opioid settlement

a graph showing increase in daily coronavirus cases
OHIO DEPARTMENT OF HEALTH

Here are your morning headlines for Thursday, July 9:

Dozens of cities and 73 of Ohio’s 88 counties have signed on to a statewide opioid plan for potential settlements with drug companies, Gov. Mike DeWine’s office announced Wednesday.

The OneOhio plan would direct 30 percent of total settlement dollars to local governments. A statewide foundation would handle 55 percent and the remaining 15 would go to the attorney general’s office.

The foundation’s board would include members representing state officials and local jurisdictions.

photo of Dave Yost
ANDY CHOW / STATEHOUSE NEWS BUREAU

Friday is the deadline for Ohio communities suing drugmakers and distributors to decide to continue with their lawsuits or join the state’s effort to reach what’s likely to be a massive settlement over the opioid crisis. 

Attorney General Dave Yost says there are several communities that haven’t yet had a chance to meet and discuss the One Ohio proposal, which he says would find its strength in numbers.

photo of Kent State
KENT STATE UNIVERSITY

Here are your morning headlines for Thursday, Feb. 13:

A photo of opioid pain pills.
KAREN KASLER / STATEHOUSE NEWS BUREAU

Here are your morning headlines for December 31, 2019:

Cuyahoga County hires manager to oversee opioid settelement funds;
Yost moves for dismissal of Sandusky County prosecutor;
Akron-based trucking company files for Chapter 11 bankruptcy;
Youngstown school board member-elect changes mind;
OH judges might be allowed to list party affiliation on ballots;
Delays in ECOT case;
Police to New Year's revellers-don't fire guns into the air;
Browns moving forward on head coach search;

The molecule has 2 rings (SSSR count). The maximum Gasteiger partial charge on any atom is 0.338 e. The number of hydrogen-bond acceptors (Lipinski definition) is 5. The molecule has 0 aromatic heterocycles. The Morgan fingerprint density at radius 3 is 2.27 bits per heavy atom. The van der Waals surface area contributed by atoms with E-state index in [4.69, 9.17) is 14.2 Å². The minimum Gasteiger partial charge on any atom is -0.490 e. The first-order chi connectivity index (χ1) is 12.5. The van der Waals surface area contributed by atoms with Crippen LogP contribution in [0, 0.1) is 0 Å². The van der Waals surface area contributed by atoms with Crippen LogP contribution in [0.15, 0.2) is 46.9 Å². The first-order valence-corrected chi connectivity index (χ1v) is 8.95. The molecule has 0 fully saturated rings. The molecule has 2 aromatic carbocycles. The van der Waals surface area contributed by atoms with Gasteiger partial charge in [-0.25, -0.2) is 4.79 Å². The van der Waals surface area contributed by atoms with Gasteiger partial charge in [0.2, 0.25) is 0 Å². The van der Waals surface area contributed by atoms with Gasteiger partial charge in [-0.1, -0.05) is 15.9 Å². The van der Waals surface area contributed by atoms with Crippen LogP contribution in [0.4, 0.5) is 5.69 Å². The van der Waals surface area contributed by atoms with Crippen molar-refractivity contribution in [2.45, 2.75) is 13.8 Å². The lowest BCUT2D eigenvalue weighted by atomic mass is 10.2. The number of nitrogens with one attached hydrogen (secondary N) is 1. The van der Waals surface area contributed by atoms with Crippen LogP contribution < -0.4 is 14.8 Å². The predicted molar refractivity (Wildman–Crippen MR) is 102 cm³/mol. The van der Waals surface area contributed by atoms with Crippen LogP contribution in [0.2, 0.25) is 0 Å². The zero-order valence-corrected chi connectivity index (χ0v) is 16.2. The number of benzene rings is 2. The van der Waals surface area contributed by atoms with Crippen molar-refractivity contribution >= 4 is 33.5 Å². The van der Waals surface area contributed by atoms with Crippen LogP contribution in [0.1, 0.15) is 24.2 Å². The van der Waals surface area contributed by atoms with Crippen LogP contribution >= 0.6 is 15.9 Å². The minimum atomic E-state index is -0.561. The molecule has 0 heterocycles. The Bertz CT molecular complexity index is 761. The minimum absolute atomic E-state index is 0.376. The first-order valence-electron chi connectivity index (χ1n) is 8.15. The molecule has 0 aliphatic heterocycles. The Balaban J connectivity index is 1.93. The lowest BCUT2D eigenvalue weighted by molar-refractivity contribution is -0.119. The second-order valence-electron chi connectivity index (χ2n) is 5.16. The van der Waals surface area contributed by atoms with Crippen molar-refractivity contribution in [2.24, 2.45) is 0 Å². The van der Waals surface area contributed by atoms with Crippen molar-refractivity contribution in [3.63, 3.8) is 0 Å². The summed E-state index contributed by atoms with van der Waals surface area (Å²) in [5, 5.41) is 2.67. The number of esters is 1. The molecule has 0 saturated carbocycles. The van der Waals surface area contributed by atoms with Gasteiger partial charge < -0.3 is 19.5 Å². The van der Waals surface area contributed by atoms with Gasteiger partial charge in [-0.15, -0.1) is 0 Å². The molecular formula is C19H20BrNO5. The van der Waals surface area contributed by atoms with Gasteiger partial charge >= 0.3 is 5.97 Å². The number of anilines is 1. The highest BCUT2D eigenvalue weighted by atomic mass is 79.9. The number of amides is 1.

Photo of Dave Yost
ANDY CHOW / STATEHOUSE NEWS BUREAU

A constitutional amendment backed by Ohio Attorney General Dave Yost to set up a way to distribute opioid settlement money through a statewide foundation won’t go before voters in March. That’s according to the Republican and Democratic leaders of the House, who would have to approve the proposal by next week.

Democratic House Leader Emilia Sykes said taking away lawmakers’ role in appropriating money is problematic, but she says local communities filed these opioid lawsuits because the AG didn’t.

Summit County Leaders Disappointed by AG Move to Control Opioid Funds

Dec 6, 2019
Photo of Dave Yost
ANDY CHOW / STATEHOUSE NEWS BUREAU

The Ohio Attorney General's office wants a constitutional amendment to protect opioid settlement money. Attorney General Dave Yost says it would create a foundation that would ensure the money would be used specifically in the fight against the opioid epidemic.

Republican Leader Larry Householder
KAREN KASLER / STATEHOUSE NEWS BUREAU

The Republican leader of the Ohio House says he’s watching what happened this week with the last-minute settlement to stop the big opioid trial in Cleveland – and the billions of dollars involved in it.  

The nation's response to the deadly opioid epidemic has been broadly bipartisan, but deep divides have emerged over a settlement plan offered last month by Purdue Pharma, the maker of Oxycontin.

Democratic state attorneys general have generally panned the deal, which would force Purdue's owners, member of the Sackler family, to give up control of their company while paying roughly $3 billion in cash from their personal fortunes.